Facebook is clearly a very popular platform, and while I keep my friends list fairly small, I figured sooner or later it would get some attention. To some degree, well, it has. More on that in a second.
The idea that the timing chosen would be a good starting point was that for years, during the college football bowl season, my picks generally are accurate sixty to seventy percent of the time, and in the two years I have put a significant effort into my research, my accuracy was over seventy five percent.
As a result of a full time job, only having seen a handful (maybe parts of twenty games) throughout the regular season, and some difficulties with the platform, the concerted effort only lasted ten days. For the record, I went 20-15 and 21-13-1 against the spread in 2010, which would have been my worst record in a large number of years. As an aside, though I did not keep score this season it would not surprise me at all if my record would have been reverse my 2010 record or even worse. Hey, give me a break, I only saw parts of maybe three Notre Dame games amounting to not quite one whole game and half watched the Arizona-UCLA game in a hotel bar all season. I saw more of the New Orleans Saints than I did ANY college football this season.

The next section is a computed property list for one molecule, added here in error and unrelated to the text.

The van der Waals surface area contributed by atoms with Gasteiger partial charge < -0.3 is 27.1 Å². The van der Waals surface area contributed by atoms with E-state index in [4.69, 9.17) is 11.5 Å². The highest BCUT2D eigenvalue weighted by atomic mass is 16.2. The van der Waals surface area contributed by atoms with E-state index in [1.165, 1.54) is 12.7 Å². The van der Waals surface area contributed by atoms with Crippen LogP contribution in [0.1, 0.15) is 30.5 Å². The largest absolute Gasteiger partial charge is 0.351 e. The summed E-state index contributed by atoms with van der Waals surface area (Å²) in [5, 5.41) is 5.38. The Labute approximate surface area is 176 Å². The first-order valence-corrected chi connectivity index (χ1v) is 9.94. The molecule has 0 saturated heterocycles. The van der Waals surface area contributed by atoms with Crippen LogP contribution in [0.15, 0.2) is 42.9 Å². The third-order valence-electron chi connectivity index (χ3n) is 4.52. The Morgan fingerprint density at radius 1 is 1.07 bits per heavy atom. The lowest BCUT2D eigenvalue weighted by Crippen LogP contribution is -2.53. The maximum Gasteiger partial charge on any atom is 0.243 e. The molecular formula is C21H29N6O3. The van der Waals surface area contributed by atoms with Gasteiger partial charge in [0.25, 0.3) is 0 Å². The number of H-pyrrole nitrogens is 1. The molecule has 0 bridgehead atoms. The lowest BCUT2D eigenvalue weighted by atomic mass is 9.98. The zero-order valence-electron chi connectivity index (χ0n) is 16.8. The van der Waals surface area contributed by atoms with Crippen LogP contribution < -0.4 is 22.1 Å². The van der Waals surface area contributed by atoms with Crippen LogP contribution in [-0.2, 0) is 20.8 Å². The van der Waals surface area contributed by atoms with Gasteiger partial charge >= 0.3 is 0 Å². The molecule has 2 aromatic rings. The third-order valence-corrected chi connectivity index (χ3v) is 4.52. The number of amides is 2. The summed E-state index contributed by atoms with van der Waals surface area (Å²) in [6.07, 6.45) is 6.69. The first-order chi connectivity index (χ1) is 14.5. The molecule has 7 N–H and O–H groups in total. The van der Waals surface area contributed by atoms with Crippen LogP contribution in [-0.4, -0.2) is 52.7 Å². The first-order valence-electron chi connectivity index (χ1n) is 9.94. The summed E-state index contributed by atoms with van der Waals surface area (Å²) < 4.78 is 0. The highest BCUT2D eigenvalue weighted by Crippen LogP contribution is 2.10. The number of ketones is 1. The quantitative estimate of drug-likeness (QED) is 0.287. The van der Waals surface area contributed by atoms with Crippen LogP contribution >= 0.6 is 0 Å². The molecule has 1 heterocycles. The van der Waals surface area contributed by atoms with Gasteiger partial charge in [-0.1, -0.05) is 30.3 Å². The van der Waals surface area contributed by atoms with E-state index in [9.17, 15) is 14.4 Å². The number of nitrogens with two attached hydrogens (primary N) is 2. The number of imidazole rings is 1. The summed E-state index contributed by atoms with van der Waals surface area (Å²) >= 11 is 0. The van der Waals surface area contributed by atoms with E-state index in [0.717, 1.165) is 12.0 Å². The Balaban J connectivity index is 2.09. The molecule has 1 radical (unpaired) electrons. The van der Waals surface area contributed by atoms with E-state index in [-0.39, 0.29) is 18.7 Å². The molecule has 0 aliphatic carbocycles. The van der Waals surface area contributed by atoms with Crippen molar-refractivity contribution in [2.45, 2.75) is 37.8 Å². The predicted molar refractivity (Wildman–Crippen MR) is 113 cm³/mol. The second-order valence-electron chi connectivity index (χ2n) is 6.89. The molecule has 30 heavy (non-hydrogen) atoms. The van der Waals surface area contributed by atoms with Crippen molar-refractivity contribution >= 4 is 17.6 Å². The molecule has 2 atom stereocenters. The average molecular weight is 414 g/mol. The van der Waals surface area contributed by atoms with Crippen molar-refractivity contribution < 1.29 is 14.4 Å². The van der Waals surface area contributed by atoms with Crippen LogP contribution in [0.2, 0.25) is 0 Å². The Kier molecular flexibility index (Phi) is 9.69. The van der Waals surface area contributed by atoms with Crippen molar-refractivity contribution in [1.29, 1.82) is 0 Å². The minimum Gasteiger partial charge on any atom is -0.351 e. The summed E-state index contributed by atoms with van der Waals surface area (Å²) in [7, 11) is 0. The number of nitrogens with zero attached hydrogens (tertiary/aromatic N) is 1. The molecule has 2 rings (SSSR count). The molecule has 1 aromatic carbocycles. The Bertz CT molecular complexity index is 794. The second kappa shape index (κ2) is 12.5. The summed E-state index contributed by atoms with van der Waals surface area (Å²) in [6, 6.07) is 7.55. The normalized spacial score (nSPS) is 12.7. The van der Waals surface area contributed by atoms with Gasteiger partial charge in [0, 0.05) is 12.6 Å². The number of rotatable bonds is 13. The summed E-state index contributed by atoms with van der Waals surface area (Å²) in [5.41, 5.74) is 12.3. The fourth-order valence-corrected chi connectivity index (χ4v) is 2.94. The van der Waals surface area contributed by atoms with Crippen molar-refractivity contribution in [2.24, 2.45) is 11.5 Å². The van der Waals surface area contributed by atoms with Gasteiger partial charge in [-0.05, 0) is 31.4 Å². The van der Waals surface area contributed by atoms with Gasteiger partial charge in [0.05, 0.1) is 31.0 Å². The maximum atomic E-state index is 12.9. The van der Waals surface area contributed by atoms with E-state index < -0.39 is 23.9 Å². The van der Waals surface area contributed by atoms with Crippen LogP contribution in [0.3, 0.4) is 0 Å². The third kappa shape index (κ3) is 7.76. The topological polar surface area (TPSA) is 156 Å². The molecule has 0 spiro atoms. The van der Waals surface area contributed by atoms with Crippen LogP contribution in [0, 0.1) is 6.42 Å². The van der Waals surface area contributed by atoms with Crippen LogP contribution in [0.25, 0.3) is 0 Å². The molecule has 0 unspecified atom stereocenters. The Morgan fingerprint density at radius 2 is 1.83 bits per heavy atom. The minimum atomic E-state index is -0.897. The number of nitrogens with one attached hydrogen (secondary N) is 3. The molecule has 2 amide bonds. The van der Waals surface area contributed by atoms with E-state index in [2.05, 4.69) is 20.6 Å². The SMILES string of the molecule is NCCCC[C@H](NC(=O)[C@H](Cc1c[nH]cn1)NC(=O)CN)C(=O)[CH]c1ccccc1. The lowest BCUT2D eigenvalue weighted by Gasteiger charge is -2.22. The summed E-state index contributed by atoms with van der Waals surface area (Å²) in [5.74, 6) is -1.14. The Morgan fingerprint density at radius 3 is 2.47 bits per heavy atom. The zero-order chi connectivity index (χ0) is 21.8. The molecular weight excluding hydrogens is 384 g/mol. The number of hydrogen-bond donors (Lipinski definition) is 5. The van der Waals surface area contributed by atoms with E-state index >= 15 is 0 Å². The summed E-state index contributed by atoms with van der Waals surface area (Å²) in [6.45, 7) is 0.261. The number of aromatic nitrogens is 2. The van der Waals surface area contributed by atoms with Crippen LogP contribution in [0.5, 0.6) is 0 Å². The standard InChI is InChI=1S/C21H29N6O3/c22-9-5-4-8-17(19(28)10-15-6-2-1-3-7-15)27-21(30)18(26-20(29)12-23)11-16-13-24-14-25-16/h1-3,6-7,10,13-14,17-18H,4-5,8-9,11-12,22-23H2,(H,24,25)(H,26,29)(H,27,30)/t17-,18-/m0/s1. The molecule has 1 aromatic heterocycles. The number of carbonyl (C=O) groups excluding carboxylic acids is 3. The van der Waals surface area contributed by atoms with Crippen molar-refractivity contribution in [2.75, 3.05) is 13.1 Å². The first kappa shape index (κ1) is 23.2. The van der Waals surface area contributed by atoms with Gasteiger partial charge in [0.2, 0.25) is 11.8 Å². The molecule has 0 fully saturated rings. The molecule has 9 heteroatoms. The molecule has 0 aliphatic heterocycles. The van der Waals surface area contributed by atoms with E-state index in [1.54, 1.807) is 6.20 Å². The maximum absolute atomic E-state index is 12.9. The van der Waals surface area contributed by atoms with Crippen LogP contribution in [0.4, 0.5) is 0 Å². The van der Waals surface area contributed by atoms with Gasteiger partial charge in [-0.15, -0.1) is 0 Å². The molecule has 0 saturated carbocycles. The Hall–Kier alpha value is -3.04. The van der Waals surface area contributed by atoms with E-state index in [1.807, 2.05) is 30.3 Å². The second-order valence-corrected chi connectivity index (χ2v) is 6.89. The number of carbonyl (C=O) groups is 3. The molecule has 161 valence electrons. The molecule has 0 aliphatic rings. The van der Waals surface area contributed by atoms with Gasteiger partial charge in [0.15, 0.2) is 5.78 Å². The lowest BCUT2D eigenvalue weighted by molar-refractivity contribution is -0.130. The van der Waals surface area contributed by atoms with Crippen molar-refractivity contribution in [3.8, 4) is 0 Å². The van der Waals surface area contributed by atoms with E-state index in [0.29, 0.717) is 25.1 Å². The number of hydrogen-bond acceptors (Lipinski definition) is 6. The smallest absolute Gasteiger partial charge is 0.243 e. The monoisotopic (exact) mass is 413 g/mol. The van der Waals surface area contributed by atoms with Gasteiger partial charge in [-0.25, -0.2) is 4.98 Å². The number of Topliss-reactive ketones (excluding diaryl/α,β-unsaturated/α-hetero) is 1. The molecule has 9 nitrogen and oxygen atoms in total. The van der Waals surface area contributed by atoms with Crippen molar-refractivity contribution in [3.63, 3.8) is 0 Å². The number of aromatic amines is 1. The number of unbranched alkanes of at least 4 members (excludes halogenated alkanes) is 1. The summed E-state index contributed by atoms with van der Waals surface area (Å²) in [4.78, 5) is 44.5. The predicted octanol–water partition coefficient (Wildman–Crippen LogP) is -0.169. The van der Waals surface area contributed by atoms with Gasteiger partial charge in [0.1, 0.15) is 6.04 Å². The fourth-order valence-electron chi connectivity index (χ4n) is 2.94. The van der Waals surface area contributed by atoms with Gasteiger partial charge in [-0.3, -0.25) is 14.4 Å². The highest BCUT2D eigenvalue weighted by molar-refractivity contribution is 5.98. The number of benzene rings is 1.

Back to the attention topic, what IS interesting, is that since my initial effort in 2010, periodically I have posted links and brief commentaries on those links that I have found mostly on ESPN.com on that Facebook fan page, and two people who I do not know, and do not appear to be fakes/spammers have liked the site. (My wife and I like the site too, but that is not the point I am making...)
Even more interesting, though, is that as part of my day job, in 2010 I wrote and published a utility to perform comprehensive extraction of data from Personal Storage Tables, better known as email messaging .pst files. Its primary function is to convert all messaging information stored in a single binary .pst file to XML, which is the storage format for the PeDALS Preservation project, using the published Microsoft Outlook Personal Folders File Format specification.